Thursday, August 31, 2006

New think tank with an interesting back story

Readers who work in the UK education system may have heard the recent news that Ph.D. students at the University of Sussex have formed a "break away" research centre of their own, named the Sussex Centre for the Individual and Society.

When I first heard of this, I was immediately reminded of Margaret Thatcher's famous saying that "There's no such thing as society, there are individual men and women, and there are families". Sure enough, one of the founders of the Centre, Erich Kofmel, is a self-confessed right wing activist. Of course, they're entitled to their views, and I would never dream of using this blog to espouse a purely political agenda.

However, things get a little more interesting when one performs a Google search for "Erich Kofmel". He appears to have been accused by the Evening Standard (and, later, the Observer) of being a rogue landlord who took advantage of vulnerable overseas students.

I happen to agree with him that UK education is woefully underfunded, but I do think that it's rather rich to complain about it whilst (allegedly) ripping off fellow students.

Tuesday, August 29, 2006

"Here, hare here"

I'm all for describing things in terms that most people can grasp. For example, in my forthcoming book I make the point that if a transistor (the fundamental building block of computer processor chips) were the size of a (UK) postage stamp, then ten years ago, the average chip would be the size of Snowdonia National Park in Wales. With the advances in chip miniaturisation that we have seen in the last decade, the same chip in 2005 would be the size of Iceland.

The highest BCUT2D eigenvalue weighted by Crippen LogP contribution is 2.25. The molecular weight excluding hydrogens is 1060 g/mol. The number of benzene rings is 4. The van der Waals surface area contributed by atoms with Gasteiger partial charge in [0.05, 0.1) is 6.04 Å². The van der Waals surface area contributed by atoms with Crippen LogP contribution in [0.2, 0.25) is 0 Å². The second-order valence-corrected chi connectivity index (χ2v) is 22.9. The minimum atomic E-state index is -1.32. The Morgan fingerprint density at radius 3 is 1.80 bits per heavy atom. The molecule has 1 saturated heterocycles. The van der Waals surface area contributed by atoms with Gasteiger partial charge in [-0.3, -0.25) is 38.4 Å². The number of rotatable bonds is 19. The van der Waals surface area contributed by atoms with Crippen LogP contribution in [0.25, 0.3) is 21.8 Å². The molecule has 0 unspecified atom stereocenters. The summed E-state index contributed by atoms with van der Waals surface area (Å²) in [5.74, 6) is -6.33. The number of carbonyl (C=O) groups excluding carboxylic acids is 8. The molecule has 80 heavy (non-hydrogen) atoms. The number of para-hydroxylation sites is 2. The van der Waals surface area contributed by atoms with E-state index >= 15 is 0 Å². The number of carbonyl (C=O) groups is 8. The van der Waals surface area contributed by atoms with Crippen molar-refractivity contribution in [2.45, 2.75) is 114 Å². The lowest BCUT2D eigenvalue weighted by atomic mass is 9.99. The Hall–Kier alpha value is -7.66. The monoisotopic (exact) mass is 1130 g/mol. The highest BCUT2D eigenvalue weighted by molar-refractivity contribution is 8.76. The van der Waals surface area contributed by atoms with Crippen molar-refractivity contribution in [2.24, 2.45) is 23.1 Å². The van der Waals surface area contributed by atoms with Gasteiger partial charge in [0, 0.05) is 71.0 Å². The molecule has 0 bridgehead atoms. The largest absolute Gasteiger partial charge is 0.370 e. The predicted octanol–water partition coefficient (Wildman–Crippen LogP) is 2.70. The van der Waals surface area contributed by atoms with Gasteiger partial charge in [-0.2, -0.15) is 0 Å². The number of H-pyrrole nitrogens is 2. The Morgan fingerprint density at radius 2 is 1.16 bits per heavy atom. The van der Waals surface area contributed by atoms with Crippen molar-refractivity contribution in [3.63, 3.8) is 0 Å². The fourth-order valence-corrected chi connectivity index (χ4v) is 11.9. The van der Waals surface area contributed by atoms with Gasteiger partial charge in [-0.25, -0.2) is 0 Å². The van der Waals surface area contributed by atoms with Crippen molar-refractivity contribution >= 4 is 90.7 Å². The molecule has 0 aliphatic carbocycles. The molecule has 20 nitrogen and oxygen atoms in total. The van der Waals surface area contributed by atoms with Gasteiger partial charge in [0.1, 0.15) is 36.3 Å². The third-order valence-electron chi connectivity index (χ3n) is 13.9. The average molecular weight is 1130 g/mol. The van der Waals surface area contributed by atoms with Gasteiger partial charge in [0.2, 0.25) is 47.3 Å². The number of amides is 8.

Readers of the New Scientist will be aware of an ongoing discussion of the use of Wales as a metric (hence my tongue-in-cheek reference in the book). However, I'd like to draw your attention to a far more insidious comparator: the human hair.

There seems to be an unwritten rule of science journalism: any article dealing with micro- or nano-scale technology must, at some point, compare the scientific breakthrough in question with a human hair. Some recent examples are here, here, here, and hair.

I'm not questioning the quality of the science, or even that of the writing, I'm just sick of seeing constant references to hair in popular science articles (maybe because I'm losing mine!)

Monday, August 14, 2006

Japanese edition

Readers in Japan will be able to pick up Genesis Machines at some point, as the Japanese language rights have been acquired by Nikkei BP. I'll post more when I know the regional publication date (of course, I realise that if you're reading this you may have no need of a Japanese language edition, but I just thought I would mention it).

Tuesday, August 08, 2006

Genesis Machines publication event

Firstly, apologies for the lack of recent updates - we've been busy moving house.

We've arranged an event in London to coincide with the publication of Genesis Machines. This will take the form of a panel discussion at the Institute of Contemporary Arts (ICA), and is being organised in association with the Royal Institution.

I'm delighted to say that our publicist, Annabel Huxley, has succeeded in attracting a world-class line-up (and me!). The panel will comprise:

The event will be chaired by the scientist, writer and broadcaster Vivienne Parry, whose previous work includes presenting Tomorrow's World and the Aventis Prize-shortlisted book The Truth About Hormones.

It promises to be an enjoyable evening, hopefully informative and perhaps even a little provocative. Full details are below, and I'll look forward to maybe meeting you there.

Genesis machines: engineering life

Tuesday 14 November 7.00pm

Panel: Dr Martyn Amos, Prof. Stephen Emmott, Oliver Morton and Vivienne Parry.

Venue: ICA, The Mall, London SW1Y 5AH
Tickets cost £10, £9 concessions and £8 RI Members. Call 020 79303647 or visit to book tickets.

In association with the ICA, the Royal Institution and Allen Lane Publishers.